PLANT PROTEIN LINKED TO LONGER LIFE
Greater consumption of plant-based proteins such as those found in cereals and legumes is associated with lower mortality risk, according to an observational study in JAMA Internal Medicine. Roughly 70,000 people aged 40 to 69 in Japan completed food frequency questionnaires. During a mean 18 years’ follow-up, 18% died.
Intake of plant protein was associated with lower total mortality. A similar pattern was seen for cardiovascular (e.g., heart disease and stroke) mortality, but not cancer-related mortality. In contrast, increasing intake of total or animal-based protein was not associated with mortality.
Swapping out 3% of energy from animal protein with plant protein resulted in lower risk for total, cardiovascular, and cancer-related mortality. Risk reductions were even greater when substituting plants for processed meats. The lack of an association between animal protein and mortality might be because animal consumption is generally lower in Japan than in the U.S., and the main animal protein is fish say the authors. They conclude: “Our study suggests that encouraging diets with higher plant-based protein intake may contribute to long-term health and longevity.”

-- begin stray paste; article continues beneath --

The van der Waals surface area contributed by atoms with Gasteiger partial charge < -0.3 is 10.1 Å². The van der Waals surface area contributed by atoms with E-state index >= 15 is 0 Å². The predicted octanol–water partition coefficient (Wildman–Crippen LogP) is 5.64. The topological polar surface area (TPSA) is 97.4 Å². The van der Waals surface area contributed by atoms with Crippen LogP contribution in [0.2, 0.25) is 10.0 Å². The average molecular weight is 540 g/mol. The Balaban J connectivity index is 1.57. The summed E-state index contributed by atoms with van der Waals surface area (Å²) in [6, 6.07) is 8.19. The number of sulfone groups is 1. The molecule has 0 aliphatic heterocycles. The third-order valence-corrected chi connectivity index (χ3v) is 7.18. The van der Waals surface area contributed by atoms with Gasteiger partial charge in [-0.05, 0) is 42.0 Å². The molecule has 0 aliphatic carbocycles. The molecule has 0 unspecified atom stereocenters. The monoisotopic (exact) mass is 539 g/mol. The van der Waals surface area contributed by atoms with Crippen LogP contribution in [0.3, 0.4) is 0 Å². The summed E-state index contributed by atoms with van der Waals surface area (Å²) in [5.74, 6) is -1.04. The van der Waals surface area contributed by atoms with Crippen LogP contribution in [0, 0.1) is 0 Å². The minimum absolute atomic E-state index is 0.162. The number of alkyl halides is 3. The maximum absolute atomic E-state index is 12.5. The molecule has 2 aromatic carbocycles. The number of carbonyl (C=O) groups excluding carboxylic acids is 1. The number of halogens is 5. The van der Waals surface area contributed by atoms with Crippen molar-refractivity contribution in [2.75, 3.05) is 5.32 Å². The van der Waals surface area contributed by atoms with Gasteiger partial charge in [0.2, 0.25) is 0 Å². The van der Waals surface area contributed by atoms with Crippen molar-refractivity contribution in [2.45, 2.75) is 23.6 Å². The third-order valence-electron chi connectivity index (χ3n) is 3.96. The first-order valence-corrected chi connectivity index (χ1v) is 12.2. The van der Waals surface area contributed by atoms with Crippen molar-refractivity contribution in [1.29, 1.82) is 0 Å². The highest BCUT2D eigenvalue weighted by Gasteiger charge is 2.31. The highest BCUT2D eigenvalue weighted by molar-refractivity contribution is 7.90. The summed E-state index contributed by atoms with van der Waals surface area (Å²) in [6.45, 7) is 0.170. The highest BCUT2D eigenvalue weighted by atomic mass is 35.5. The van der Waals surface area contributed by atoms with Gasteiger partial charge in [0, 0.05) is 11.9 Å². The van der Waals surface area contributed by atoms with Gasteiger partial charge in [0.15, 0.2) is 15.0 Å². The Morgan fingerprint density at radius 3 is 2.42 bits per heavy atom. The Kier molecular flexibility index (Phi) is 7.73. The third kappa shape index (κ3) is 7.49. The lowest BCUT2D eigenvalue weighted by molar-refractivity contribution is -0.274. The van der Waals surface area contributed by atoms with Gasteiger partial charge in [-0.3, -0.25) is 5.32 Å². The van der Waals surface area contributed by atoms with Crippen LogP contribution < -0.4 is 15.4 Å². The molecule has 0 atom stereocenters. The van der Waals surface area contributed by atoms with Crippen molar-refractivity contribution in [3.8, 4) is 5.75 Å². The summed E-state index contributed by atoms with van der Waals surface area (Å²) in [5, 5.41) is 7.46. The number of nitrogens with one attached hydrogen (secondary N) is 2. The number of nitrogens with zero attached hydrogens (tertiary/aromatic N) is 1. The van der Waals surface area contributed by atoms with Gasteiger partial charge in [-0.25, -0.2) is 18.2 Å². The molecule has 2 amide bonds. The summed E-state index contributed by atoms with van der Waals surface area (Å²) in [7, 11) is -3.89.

Protein is widely available in our food supply. And while people talk about “protein foods”, no food is all protein and most of us eat a variety of foods containing many different proteins. As Dr David Katz says: “Dietary protein does not require animal foods, and does not require any specific food combinations. Wholesome foods in any balanced, sensible assembly – even a strictly vegan assembly – will readily provide it.”
- Beans, chickpeas or lentils (legumes/pulses)
- Nuts and seeds
- Grains, especially whole grains
- Starchy veggies (potato, sweet potato etc.)
- Meat, poultry, and seafood
- Milk, cheese and yoghurt.